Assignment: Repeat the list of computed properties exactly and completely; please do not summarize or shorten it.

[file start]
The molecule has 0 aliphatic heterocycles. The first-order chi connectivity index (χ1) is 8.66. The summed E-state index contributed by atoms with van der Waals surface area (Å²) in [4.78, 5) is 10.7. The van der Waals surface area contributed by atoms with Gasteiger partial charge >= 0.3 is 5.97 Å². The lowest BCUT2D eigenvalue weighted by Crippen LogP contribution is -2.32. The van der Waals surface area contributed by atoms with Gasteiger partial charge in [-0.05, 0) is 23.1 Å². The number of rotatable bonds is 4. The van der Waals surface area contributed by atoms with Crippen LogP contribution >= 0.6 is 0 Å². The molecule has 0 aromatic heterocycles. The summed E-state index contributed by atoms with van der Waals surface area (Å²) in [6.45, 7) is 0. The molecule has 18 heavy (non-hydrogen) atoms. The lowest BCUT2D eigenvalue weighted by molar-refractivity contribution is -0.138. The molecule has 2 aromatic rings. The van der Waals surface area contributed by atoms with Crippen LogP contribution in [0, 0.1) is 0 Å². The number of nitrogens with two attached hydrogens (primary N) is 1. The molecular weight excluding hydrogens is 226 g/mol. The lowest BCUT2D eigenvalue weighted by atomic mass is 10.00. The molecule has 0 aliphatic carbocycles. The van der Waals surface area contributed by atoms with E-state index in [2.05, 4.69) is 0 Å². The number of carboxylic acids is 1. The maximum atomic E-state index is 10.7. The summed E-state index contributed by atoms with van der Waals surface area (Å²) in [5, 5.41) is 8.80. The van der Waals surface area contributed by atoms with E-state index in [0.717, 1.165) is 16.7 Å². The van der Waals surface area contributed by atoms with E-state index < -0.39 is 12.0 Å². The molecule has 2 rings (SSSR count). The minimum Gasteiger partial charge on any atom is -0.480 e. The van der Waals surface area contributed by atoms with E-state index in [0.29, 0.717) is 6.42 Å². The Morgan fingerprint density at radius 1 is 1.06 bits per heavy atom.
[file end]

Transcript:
The molecule has 0 aliphatic heterocycles. The first-order chi connectivity index (χ1) is 8.66. The summed E-state index contributed by atoms with van der Waals surface area (Å²) in [4.78, 5) is 10.7. The van der Waals surface area contributed by atoms with Gasteiger partial charge >= 0.3 is 5.97 Å². The lowest BCUT2D eigenvalue weighted by Crippen LogP contribution is -2.32. The van der Waals surface area contributed by atoms with Gasteiger partial charge in [-0.05, 0) is 23.1 Å². The number of rotatable bonds is 4. The van der Waals surface area contributed by atoms with Crippen LogP contribution >= 0.6 is 0 Å². The molecule has 0 aromatic heterocycles. The summed E-state index contributed by atoms with van der Waals surface area (Å²) in [6.45, 7) is 0. The molecule has 18 heavy (non-hydrogen) atoms. The lowest BCUT2D eigenvalue weighted by molar-refractivity contribution is -0.138. The molecule has 2 aromatic rings. The van der Waals surface area contributed by atoms with Crippen LogP contribution in [0, 0.1) is 0 Å². The number of nitrogens with two attached hydrogens (primary N) is 1. The molecular weight excluding hydrogens is 226 g/mol. The lowest BCUT2D eigenvalue weighted by atomic mass is 10.00. The molecule has 0 aliphatic carbocycles. The van der Waals surface area contributed by atoms with E-state index in [2.05, 4.69) is 0 Å². The number of carboxylic acids is 1. The maximum atomic E-state index is 10.7. The summed E-state index contributed by atoms with van der Waals surface area (Å²) in [5, 5.41) is 8.80. The van der Waals surface area contributed by atoms with E-state index in [0.717, 1.165) is 16.7 Å². The van der Waals surface area contributed by atoms with E-state index < -0.39 is 12.0 Å². The molecule has 2 rings (SSSR count). The minimum Gasteiger partial charge on any atom is -0.480 e. The van der Waals surface area contributed by atoms with E-state index in [0.29, 0.717) is 6.42 Å². The Morgan fingerprint density at radius 1 is 1.06 bits per heavy atom.